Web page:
At this point, I don’t think anyone can sum up Brandon Sanderson’s Magnum Opus in a couple of paragraphs.
Let me give you a few high notes:
Altogether it makes for an incredible reading experience.
Warning: Brandon Sanderson is a master of “addicting character progression.” The moment you feel Kaladin or Shallan begin to grow as people - you will get hooked.
Pick up the first book, and you will instantly lose hours of your life.
Fantasy and humor are the perfect match.
This is the second (and final?) book in a series that almost nobody has heard of. Since it takes place in the same City, I’ll talk about Book #1:
In The City (a fantasy version of ancient Rome), Orhan, a military Engineer, must deal with the daily mind-numbing bureaucracy of politicians and imperial leadership.
One day Orhan stumbles upon a field of fresh corpses. Somehow, the entire garrison walked out of the city and straight into a trap.
When he returns to the City to give warning of an impending attack by an unknown army, Orhan discovers that all the politicians - all the cities leaders - have fled. They have left behind countless citizens, defenseless people who have no idea what is coming.
It’s up to Orhan and his creative engineering to defend the City until some kind of help arrives. Sheer logic is his greatest ally… That is, until Orhan meets the Leader of the unknown army.
Each book in this series is built like a fine machine and the seeds of trouble are planted early and often. When they sprout, they hit you like a ton of fresh-cut lumber.
J. Parker writes the kind of books where you know in the very first chapter that you're going to love it. At a bare minimum, try a sample of this book.
Peace? The nation of Nikara has never known peace.
Situated between a war-mongering powerhouse on the east, and a technologically-advanced colonizer on the west, Nikara is perpetually on the brink of war.
But Nikara is no innocent nation. In the name of sovereignty, it has committed enough atrocities - sometimes, against its own people.
Rin, a Nikaran subject, must tear down to build anew. She longs for revenge - for herself and for her people.
When a cursed blessing manifests inside of her, Rin begins to grow into a flaming, vengeful avatar. But can she resist the destructive temptations of her newfound power?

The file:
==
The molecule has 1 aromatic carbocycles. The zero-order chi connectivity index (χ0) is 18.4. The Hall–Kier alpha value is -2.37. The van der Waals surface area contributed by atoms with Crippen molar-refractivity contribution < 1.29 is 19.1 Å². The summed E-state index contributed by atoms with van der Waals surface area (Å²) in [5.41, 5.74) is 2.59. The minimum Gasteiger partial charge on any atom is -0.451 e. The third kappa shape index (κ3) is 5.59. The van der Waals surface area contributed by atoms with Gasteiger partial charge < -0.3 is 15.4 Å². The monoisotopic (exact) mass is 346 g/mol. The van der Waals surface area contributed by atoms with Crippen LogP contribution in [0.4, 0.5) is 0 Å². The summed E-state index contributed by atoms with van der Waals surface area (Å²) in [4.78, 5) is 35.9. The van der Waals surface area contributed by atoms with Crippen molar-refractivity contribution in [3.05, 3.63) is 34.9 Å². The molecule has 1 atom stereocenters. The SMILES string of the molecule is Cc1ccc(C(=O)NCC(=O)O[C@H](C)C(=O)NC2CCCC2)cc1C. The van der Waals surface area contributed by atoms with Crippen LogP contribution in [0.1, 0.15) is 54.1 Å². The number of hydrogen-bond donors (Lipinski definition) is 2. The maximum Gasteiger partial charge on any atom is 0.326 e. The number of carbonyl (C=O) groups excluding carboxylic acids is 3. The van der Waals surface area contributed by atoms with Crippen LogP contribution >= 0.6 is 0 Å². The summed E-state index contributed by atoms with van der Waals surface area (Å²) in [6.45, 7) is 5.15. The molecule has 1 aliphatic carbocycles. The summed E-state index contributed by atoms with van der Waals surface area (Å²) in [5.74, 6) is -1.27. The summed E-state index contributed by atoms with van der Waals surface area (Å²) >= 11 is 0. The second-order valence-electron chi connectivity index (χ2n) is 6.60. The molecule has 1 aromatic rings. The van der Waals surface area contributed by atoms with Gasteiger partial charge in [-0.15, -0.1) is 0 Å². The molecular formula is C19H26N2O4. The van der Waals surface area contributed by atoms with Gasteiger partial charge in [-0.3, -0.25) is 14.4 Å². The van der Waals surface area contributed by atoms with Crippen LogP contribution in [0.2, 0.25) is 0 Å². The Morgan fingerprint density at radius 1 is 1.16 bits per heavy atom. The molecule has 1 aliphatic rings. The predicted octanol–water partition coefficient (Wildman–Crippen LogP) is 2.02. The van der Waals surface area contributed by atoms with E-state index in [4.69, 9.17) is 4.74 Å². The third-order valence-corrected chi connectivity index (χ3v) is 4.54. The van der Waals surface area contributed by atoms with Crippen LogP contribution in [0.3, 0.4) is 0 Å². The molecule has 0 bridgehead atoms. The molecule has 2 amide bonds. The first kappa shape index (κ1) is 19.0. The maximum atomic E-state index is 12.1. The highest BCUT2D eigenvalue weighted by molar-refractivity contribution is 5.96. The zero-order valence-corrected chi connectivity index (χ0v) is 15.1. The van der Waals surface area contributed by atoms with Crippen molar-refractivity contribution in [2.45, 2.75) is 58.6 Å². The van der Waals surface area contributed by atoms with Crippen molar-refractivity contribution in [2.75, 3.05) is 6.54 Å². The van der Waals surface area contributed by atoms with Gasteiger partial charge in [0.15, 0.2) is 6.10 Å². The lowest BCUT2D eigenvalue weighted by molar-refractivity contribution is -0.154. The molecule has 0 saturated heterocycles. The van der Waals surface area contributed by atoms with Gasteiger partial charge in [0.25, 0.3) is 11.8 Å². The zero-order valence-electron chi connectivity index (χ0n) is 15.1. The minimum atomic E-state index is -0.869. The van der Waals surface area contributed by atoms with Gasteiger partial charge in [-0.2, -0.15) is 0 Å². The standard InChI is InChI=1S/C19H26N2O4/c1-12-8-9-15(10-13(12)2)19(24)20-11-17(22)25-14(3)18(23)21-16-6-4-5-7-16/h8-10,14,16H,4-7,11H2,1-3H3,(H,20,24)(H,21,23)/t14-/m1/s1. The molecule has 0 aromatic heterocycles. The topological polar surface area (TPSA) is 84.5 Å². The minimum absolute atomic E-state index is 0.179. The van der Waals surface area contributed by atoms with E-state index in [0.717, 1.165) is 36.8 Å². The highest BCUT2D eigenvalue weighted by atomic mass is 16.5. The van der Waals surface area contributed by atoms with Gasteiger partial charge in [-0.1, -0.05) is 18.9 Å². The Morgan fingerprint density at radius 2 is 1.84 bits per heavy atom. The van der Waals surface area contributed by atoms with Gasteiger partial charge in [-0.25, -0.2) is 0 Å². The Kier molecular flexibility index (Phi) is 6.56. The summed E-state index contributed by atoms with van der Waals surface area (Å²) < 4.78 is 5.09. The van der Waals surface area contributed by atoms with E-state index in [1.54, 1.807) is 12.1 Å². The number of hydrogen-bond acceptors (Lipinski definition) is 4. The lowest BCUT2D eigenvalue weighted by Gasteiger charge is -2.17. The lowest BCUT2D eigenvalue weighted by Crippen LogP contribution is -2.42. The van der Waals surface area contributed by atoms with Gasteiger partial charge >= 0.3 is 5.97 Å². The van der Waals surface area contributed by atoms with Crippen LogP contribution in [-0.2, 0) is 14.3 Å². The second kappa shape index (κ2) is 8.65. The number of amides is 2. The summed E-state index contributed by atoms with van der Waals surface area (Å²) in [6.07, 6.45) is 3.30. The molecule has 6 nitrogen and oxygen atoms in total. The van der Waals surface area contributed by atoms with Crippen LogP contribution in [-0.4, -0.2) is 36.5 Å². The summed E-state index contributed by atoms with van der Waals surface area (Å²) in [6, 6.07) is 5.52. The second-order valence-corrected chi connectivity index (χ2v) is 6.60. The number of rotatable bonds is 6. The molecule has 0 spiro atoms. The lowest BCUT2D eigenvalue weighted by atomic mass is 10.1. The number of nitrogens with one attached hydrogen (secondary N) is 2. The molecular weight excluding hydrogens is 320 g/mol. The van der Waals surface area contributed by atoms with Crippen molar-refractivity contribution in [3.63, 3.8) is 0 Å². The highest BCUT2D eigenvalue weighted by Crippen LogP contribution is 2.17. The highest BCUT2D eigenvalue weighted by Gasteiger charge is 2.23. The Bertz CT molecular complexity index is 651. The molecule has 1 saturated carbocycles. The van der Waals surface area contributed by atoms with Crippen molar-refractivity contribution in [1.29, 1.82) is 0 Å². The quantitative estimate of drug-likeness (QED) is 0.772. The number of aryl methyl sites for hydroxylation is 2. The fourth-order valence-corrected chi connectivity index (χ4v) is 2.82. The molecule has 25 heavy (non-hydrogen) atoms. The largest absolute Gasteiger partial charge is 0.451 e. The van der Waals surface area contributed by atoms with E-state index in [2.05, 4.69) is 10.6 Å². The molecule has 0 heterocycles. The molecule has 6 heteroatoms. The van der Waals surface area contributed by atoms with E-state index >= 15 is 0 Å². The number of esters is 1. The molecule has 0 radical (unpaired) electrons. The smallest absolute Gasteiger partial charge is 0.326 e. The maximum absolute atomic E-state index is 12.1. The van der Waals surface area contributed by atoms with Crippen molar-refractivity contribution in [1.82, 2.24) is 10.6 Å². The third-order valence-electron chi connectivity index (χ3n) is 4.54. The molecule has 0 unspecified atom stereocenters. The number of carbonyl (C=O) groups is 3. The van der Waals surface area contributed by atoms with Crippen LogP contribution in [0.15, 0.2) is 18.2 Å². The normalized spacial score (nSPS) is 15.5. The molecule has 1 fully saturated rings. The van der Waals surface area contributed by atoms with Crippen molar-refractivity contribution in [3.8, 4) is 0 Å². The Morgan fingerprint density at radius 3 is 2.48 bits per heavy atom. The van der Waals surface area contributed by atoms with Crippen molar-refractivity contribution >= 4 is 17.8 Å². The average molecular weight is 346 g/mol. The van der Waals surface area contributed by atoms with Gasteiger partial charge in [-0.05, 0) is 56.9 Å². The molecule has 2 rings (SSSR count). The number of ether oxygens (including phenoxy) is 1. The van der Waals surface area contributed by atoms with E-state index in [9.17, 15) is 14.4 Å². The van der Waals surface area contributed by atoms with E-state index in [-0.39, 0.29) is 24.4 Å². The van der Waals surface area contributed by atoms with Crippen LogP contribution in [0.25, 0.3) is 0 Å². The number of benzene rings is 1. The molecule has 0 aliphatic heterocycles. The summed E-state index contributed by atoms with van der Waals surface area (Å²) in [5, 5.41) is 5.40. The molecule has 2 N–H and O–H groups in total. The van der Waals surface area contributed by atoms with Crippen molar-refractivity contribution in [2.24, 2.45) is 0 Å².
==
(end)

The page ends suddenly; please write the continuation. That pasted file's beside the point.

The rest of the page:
If you love military tactics and fantasy battles, start reading this series today.
After so many years of war, peace is finally here. But what comes after peace?
Joe Abercrombie’s newest series is a grimdark tapestry with threads of all colors:
The clockwork gears grind against each other in this intricate, multi-faceted conflict.
Brilliant pacing, sympathetic viewpoints on all sides, and just the right amount of bloody humor all boil and froth together in this grimdark world.
That trilogy is the perfect introduction into what the world was like… before “the age of madness.”
I would also recommend The First Law Trilogy, as it fleshes out the world before “the Age of Madness.”
This book is a fantasy Ode to New York City. The avatars of the five bureaus must come together as the city struggles to “come to life.” Get this book if you love urban fantasy, social issues, or N. K. Jemisin’s masterful prose.
The Shadow Saint (The Black Iron Legacy #2)
Throughout the city that has always been, the dark gods are at war. Three of the lowest thieves in the city must work together to survive this dangerous, grungy landscape. Get this book if you love street-urchin worldbuilding.
A mage with unfortunate powers (it seems she can only drain life out of the living) is cast out from her home… at the worst possible time. She and her newfound group of magical experts must help save the people that exiled her. Get this book if you love mages who learn to grow (as magic-users and as human beings).
2020 roared with bright, bold, and grimly beautiful fantasy.
This list is filled with authors who pushed the envelope - both for the fantasy genre, and for social consciousness as a whole.
Fantasy is no longer a homogenous genre. Never before have we seen so many new books from so much diversity, and it's a beautiful thing. Best of all, these authors are starting to explore beyond the boundaries of established fiction.
Some of these books expand on old, favorite genres (Sword & Sorcery, Grimdark, etc.), while others seem to be staking claim to entirely new worlds.
I can’t wait to see what’s in store next year.
Thanks for reading. Let me know if I helped you find one of your new favorite books in the comments below.